Operation Eradicate - Not ready for a Zombie apocalypse pandemy

The factors that contribute to making a board game great can often be lost porting it to a digital platform. Looking at the App Store it's easy to spot those who has made a smooth transition and those with original ideas that are a pleasure to play on iOS. What happens when you slap a popular theme on an a board game with a fervent following?  

Operation Eradicate by Skejo Studios is a take on the cooperative board game Pandemic from Z-Man Games. In this occasion the epidemic is more of a zombie apocalypse scenario than a disease and you're in charge of controlling the infestation. The goal is to control zombie hordes around the world with a team of specialists in a limited amount of turns.

If you're familiar with the original Pandemic, the rules are very similar, with the main distinction of this being a single player game or turn-based via Game Center. Every character has four actions per turn and different abilities that make them unique. Set in a world map divided into key territories, there are four levels of infestation that will escalate if they aren't controlled promptly. The game increases its difficulty exponentially adding some random events to it, that bring nothing more than frustration and challenge to novice players.

With every player turn you're allowed to complete a four actions per specialist. These range from traveling to other cities, fighting hordes of zombies, drawing cards or use special abilities. The assault commander can kill three hordes at one city with just one action, the pilot can move your specialists around, the logistics coordinator can move resources, the engineer builds airfields at low cost and the research analyst launch a stabilisation effort with the support of four cities instead of five. You can choose from two to four of these specialists, tailoring your team to your own strategies. I found this increased the replay value but made things a little to complex for newcomers like me.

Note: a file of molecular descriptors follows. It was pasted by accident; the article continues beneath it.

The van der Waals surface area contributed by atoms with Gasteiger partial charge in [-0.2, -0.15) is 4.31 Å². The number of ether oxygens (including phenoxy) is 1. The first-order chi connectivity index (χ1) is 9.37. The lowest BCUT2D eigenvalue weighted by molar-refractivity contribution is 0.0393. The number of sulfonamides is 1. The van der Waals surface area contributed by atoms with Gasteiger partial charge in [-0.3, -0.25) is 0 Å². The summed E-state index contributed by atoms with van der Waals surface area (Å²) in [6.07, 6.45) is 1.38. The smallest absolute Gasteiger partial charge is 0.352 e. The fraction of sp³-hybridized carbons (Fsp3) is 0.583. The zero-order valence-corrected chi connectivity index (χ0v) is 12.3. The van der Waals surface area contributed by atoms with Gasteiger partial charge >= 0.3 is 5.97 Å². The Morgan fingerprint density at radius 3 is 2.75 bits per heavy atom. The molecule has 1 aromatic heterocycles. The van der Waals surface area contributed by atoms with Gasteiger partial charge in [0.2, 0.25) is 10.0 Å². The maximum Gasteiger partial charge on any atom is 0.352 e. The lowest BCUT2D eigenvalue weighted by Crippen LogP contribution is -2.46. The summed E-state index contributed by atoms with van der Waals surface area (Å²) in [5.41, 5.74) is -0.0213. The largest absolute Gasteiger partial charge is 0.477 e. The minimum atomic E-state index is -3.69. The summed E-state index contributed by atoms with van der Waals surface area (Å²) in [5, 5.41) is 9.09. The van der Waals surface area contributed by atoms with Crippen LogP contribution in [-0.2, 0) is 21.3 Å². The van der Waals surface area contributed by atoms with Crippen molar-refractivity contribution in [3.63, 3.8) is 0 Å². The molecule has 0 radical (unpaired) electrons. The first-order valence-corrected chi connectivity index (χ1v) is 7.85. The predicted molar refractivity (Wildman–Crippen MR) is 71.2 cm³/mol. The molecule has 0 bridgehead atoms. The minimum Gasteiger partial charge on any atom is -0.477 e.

The goal of the game is to control each of the four regions of the map, combining resources in five cities plus an airfield. The zombie infestation continues after every turn and will end the game once it spreads eight times or complete the 24 turns. 

Difficult to learn and challenging to play

As much as I want to love the game, it comes with some serious drawbacks. I initially tested the game prior release but it had already been submitted to Apple with some very obvious spelling mistakes and typos that haven't been corrected yet: do you know Bogata in Colombia? Me neither. And the difficulties localising this game to English language are very noticeable in the heavy game manual and text prompts in the game. 

Some UI choices are also very questionable when it comes to touch screen devices. While the city icons and names are quite small on the world map, the actions are too small to be tapped comfortably. This is just too tiny. The lack of animations, camera moves and very basic menu items makes the whole thing very static. I can do with the theme and illustration style, but a lot of design decisions we're done thinking of desktop platforms and not mobile devices.

If you can cope with these aesthetic and linguistic issues, the gameplay mechanics are tweaked properly and can offer some quality strategy time. Operation Eradicate is challenging and frustrating at best but there are some many things that don't feel right that it's much easier to blame the game and not the gamer.

I recently had the opportunity to try Ticket to Ride for iOS. Without having played the original board game before, I was guided through a full mock game describing the most usual things that may happen. Operation Eradicate gives some instructions, but it feels so alien to me that it's difficult to remember what resources and stabilisation mean.

Overall Operation Eradicate is a disappointing experiment for me that doesn't translate all the board game fun it could on the retina display of the iPad. The learning curve is high and the random nature of the gameplay doesn't offer a clear indication of who is wining the game at any point. The updates have patched the game here and there, but I could expect much more from it.